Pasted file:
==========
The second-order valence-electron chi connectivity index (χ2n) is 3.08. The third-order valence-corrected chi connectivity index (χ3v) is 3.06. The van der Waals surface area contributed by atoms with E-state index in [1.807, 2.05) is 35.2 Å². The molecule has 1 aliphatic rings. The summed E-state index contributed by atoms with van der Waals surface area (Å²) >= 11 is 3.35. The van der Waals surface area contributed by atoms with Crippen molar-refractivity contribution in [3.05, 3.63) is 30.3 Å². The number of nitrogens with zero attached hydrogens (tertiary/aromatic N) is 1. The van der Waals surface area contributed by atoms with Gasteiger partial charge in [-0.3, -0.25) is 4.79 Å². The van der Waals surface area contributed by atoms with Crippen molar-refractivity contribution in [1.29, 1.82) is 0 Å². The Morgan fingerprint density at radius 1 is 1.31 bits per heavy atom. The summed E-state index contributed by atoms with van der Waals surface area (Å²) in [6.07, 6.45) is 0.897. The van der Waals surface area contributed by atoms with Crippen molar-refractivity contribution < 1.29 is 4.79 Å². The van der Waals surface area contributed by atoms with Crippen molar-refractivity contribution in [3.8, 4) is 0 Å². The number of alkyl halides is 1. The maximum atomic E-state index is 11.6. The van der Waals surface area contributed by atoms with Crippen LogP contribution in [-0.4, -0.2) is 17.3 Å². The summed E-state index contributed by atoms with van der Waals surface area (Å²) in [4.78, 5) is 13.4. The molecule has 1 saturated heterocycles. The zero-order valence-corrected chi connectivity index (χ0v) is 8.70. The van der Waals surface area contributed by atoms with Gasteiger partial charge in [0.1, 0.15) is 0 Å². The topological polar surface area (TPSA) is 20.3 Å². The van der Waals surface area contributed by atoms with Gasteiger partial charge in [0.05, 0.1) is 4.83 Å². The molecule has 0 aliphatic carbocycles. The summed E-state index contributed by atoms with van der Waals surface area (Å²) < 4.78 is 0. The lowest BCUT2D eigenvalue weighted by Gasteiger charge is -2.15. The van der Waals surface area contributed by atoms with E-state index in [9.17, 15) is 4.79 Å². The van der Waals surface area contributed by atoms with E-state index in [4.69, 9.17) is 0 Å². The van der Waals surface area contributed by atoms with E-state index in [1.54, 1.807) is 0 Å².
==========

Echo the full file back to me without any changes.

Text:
The second-order valence-electron chi connectivity index (χ2n) is 3.08. The third-order valence-corrected chi connectivity index (χ3v) is 3.06. The van der Waals surface area contributed by atoms with E-state index in [1.807, 2.05) is 35.2 Å². The molecule has 1 aliphatic rings. The summed E-state index contributed by atoms with van der Waals surface area (Å²) >= 11 is 3.35. The van der Waals surface area contributed by atoms with Crippen molar-refractivity contribution in [3.05, 3.63) is 30.3 Å². The number of nitrogens with zero attached hydrogens (tertiary/aromatic N) is 1. The van der Waals surface area contributed by atoms with Gasteiger partial charge in [-0.3, -0.25) is 4.79 Å². The van der Waals surface area contributed by atoms with Crippen molar-refractivity contribution in [1.29, 1.82) is 0 Å². The Morgan fingerprint density at radius 1 is 1.31 bits per heavy atom. The summed E-state index contributed by atoms with van der Waals surface area (Å²) in [6.07, 6.45) is 0.897. The van der Waals surface area contributed by atoms with Crippen molar-refractivity contribution < 1.29 is 4.79 Å². The van der Waals surface area contributed by atoms with Crippen molar-refractivity contribution in [3.8, 4) is 0 Å². The number of alkyl halides is 1. The maximum atomic E-state index is 11.6. The van der Waals surface area contributed by atoms with Crippen LogP contribution in [-0.4, -0.2) is 17.3 Å². The summed E-state index contributed by atoms with van der Waals surface area (Å²) in [4.78, 5) is 13.4. The molecule has 1 saturated heterocycles. The zero-order valence-corrected chi connectivity index (χ0v) is 8.70. The van der Waals surface area contributed by atoms with Gasteiger partial charge in [0.1, 0.15) is 0 Å². The topological polar surface area (TPSA) is 20.3 Å². The van der Waals surface area contributed by atoms with Gasteiger partial charge in [0.05, 0.1) is 4.83 Å². The molecule has 0 aliphatic carbocycles. The summed E-state index contributed by atoms with van der Waals surface area (Å²) < 4.78 is 0. The lowest BCUT2D eigenvalue weighted by Gasteiger charge is -2.15. The van der Waals surface area contributed by atoms with E-state index in [9.17, 15) is 4.79 Å². The van der Waals surface area contributed by atoms with E-state index in [4.69, 9.17) is 0 Å². The van der Waals surface area contributed by atoms with E-state index in [1.54, 1.807) is 0 Å².